Even as moderators ignored him for long stretches of time, post-debate focus groups of GOP primary voters were giving Carson thumbs ups for his seemingly clumsy, yet Buddha-like calmness once called upon. After a full week of eye-rubbing assessment, observers realized it was Carson who came out ahead in the debate.

In Fox News polling, Trump dropped a percentage point since the debate, but Carson came out swinging, from 7 percent before the debate to an average of 12 percent right after. In a Gravis Marketing poll, Carson won the debate at 22 percent compared to Trump’s 19 percent.

But he’s crushing it elsewhere. The RealClearPolitics polling aggregate places him now at second place in a crowded field of 15, 10.3 percent to Jeb Bush’s 9.8 percent and a full three percentage points ahead of the second-tier pack of candidates such as Marco Rubio, Ted Cruz and Scott Walker.

That’s a jump from a previous Carson low of 5.8 percent on Aug. 8, according to the RCP average.

TargetPoint Survey’s most recent poll of Republican voters discovered nearly two-thirds would consider voting for Carson, with only 16 percent not supporting him. It’s a level of support other GOP candidates can’t yet claim. More than a third of Republican voters said they wouldn’t support Trump.

The numbers in YouGov’s August 18 poll show Carson neck-in-neck with Trump at a total favorability rating of 37 percent among all voters compared to Trump’s 38 percent. When both general electorate and GOP primary voters are asked who they prefer as nominee, Carson draws 11 percent to Trump’s 25 percent, but they are the only two candidates with double-digit numbers in that category.

Among African-American voters, Carson scores the highest amongst GOP candidates at 31 percent combined favorability (tying with Chris Christie). Black voters appear very cold on Trump, giving him only 23 percent support and another 50 percent finding him “very unfavorable.”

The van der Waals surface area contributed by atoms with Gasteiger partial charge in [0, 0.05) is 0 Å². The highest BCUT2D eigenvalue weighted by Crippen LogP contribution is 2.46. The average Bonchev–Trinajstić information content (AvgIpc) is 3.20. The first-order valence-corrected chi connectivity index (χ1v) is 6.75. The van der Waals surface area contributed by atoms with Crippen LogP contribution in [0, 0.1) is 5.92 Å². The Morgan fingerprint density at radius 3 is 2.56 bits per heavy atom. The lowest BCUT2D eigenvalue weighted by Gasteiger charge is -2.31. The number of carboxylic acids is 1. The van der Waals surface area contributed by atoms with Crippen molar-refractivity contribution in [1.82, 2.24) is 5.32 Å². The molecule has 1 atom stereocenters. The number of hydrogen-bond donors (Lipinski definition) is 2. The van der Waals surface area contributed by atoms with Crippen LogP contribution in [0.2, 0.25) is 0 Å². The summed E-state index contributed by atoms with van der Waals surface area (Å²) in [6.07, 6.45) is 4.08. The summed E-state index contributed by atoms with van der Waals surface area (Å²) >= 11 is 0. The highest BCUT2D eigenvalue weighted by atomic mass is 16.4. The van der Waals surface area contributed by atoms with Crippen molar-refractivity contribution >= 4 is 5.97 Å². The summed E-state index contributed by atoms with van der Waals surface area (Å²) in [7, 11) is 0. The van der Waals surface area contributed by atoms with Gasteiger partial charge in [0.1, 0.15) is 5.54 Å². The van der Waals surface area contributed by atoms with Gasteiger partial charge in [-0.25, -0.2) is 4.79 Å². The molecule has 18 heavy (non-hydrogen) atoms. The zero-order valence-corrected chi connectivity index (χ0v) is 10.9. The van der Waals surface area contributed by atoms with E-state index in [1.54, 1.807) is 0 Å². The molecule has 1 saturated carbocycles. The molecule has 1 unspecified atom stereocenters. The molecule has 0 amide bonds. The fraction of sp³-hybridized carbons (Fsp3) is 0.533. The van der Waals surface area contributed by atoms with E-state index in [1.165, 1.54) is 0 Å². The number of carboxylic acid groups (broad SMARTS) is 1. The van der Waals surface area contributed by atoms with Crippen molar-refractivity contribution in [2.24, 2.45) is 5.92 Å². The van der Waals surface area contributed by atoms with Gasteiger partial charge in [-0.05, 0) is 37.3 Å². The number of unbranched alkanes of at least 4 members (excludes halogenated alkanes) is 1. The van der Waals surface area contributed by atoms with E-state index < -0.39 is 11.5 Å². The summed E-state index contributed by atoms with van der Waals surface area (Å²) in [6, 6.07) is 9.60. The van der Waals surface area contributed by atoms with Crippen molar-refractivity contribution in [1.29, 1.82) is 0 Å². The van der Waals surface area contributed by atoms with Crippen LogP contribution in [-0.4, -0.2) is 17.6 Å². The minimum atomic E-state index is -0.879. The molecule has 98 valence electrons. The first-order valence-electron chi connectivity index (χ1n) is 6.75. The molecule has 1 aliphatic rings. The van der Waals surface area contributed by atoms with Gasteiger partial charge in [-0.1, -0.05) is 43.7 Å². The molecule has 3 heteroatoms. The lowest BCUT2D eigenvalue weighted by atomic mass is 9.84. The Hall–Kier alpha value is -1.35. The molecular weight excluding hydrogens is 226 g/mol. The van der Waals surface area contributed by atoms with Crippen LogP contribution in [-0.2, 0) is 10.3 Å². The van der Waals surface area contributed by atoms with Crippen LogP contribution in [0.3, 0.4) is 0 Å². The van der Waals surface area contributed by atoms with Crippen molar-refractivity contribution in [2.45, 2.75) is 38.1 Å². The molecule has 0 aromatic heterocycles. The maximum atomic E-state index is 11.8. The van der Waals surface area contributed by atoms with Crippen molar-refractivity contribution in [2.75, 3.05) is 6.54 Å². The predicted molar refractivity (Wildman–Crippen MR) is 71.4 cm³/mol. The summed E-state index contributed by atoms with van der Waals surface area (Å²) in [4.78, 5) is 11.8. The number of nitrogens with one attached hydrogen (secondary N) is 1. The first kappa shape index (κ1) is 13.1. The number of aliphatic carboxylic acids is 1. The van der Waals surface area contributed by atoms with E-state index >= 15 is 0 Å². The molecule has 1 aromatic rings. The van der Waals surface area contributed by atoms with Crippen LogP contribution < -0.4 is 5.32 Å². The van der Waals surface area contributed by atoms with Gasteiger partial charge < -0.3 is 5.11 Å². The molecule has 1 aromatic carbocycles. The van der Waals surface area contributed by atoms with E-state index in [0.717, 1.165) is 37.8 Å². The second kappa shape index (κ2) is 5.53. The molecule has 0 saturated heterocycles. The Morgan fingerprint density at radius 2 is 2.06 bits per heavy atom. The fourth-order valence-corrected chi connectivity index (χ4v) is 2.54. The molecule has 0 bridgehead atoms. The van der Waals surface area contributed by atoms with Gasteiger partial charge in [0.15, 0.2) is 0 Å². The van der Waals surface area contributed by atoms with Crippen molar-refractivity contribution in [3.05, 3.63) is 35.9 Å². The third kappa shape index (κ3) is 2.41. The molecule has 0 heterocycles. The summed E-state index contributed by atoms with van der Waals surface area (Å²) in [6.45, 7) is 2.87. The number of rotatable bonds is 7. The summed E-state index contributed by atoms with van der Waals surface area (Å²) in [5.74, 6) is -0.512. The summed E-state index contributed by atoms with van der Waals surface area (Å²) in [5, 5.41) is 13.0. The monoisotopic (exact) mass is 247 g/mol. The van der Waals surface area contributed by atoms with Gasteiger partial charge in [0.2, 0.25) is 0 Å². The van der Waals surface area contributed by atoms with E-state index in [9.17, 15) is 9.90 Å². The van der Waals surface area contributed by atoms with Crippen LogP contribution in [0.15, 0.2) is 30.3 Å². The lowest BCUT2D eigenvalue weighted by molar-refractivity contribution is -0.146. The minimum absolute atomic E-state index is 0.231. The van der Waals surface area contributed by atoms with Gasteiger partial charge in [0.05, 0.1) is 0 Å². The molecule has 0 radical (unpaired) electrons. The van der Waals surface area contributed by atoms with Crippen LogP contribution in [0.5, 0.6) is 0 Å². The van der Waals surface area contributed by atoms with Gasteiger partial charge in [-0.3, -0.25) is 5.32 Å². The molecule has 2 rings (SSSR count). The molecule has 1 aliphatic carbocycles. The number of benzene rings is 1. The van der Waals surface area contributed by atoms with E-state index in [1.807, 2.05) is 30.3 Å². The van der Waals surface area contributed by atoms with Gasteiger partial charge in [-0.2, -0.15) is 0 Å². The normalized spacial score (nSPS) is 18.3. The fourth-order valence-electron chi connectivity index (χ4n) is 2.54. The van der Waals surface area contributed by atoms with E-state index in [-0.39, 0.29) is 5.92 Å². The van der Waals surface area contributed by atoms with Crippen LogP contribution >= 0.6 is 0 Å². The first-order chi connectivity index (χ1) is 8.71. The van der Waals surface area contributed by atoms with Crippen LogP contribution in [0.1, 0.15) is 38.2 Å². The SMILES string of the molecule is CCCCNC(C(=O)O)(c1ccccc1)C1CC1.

When asked who they prefer as the Republican nominee, Carson scores the highest among Black voters at a resounding 46 percent, compared to only 25 percent for Trump. Interestingly, Cruz is in second place at 29 percent among Black voter GOP nominee preference.

African-American voters rarely participate in Republican presidential primaries, thereby making their support of Carson theoretical at most. On average, only 3 percent of the GOP primary electorate is African American. But the latest numbers in the YouGov poll prompt observers to wonder whether Carson could actually win the nomination if there was a hypothetical surge of Black voters suddenly jumping into the GOP primary as a way to stymie Trump or any other less appealing conservative nominee.

Still, Black voters are lukewarm at best on Carson, particularly after his anti-Obamacare tirades have pretty much evaporated the goodwill he once had with that demographic.

However, Carson’s numbers among Republican primary voters and independent voters are somewhat striking. He’s at the top of the pack among GOP voters, tying for first place with Marco Rubio at 67 percent and ahead of Trump by three percentage points. Carson also carries respectable favorability ratings with independent voters: 32 percent of indies support him compared to 35 percent for Trump. Only Carly Fiorina, Marco Rubio and Rick Santorum capture the next best favorability ratings among independents at 28 percent.